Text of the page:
Lara Lama Axel Nordström Supervisors: Jan Linnros Ilya Sychugov

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1 Photoluminescence and AFM characterization of silicon nanocrystals prepared by low-temperature plasma enhanced chemical vapour deposition and annealing Lara Lama Axel Nordström Supervisors: Jan Linnros Ilya Sychugov Bachelor of Science Thesis in Engineering Physics, SA104X School of Information and Communication Technology Stockholm, Sweden 2012

2 Abstract When studying quantum dots one of the most important properties is the size of the band gap, and thus also their physical dimensions. We investigated these properties for silicon quantum dots created by means of plasma-enhanced chemical vapour deposition and annealing. To determine the band gap size we measured photoluminescence for ten different samples and to determine the physical dimensions we used an atomic force microscope. The photoluminescence measurements indicated that the intensity of the emitted photons varied across the samples, but did not indicate any shift in peak wavelength between samples nor any time-dependence of the luminescence. The peak wavelength was in the order of 600 to 620 nm, corresponding to a band gap of 2.0 to 2.1 ev and a physical size of approximately 3 nm. The AFM scans revealed densely packed quantum dots, where few single objects could be distinguished. In order to be able to perform a better statistical analysis, efforts would have to be taken to separate the quantum dots. 1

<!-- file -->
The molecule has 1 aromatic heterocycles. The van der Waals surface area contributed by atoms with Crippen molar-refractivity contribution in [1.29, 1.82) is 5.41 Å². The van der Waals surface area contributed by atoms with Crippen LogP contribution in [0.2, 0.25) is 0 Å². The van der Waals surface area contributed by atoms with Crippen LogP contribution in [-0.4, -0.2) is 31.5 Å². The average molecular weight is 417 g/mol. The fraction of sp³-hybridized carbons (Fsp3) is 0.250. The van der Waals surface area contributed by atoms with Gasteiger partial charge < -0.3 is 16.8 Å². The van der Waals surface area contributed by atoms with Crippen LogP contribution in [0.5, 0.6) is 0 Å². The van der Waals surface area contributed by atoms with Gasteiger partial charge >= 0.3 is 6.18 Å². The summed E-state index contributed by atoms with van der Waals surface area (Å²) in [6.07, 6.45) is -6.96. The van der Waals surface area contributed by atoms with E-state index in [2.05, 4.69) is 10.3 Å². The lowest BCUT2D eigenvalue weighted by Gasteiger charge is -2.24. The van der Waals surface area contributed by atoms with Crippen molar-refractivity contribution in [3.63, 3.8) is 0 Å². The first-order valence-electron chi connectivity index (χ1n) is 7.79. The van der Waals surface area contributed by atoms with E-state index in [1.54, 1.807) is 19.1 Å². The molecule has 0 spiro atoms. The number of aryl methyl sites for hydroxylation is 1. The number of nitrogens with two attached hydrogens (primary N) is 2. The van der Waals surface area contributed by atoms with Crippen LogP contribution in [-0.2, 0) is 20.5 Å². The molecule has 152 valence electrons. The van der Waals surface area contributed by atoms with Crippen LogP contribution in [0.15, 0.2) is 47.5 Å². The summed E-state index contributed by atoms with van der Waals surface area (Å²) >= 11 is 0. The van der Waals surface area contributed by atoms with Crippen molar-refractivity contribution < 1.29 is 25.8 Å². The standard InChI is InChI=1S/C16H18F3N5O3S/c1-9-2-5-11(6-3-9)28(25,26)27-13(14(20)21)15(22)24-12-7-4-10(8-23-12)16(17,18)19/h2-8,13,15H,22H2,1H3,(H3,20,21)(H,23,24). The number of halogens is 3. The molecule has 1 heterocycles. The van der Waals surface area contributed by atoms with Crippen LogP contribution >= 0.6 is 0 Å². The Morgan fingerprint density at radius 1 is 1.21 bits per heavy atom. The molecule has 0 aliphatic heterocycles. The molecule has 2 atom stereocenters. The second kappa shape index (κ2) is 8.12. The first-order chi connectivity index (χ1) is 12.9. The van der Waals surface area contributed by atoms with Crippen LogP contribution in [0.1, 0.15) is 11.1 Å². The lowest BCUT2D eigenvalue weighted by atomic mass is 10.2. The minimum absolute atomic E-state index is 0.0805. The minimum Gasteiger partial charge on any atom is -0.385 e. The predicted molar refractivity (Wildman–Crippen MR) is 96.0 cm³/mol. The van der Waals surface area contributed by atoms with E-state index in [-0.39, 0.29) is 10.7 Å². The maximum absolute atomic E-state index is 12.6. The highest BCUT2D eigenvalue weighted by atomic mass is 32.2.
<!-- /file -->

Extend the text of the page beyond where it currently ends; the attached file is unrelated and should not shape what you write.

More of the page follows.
3 Contents 1 Introduction Background Purpose and question formulation Quantum dots Background theory Surface passivation for silicon quantum dots Potential applications Medical applications Applications in solar cells Applications in lasers and LEDs Plasma enhanced chemical vapor deposition and annealing 8 4 Photoluminescence measurements Theory Experimental setup Results Discussion Atomic Force Microscopy measurements Theory Experimental setup Results Discussion Conclusions 16 References 18 2

4 Acknowledgements We would like to thank our supervisors Jan Linnros and Ilya Sychugov for starting us up on this project and aiding us in its realization. Furthermore, we thank Benjamin Bruhn for his help with annealing and etching of the samples in the clean room; Mahtab Sangghaleh for helping us get started on the photoluminescence measurements; Torsten Schmidt for helping us with the AFM measurements; and Fatjon Qejvanaj for helping in the attempt at performing AFM measurements on single quantum dots. 3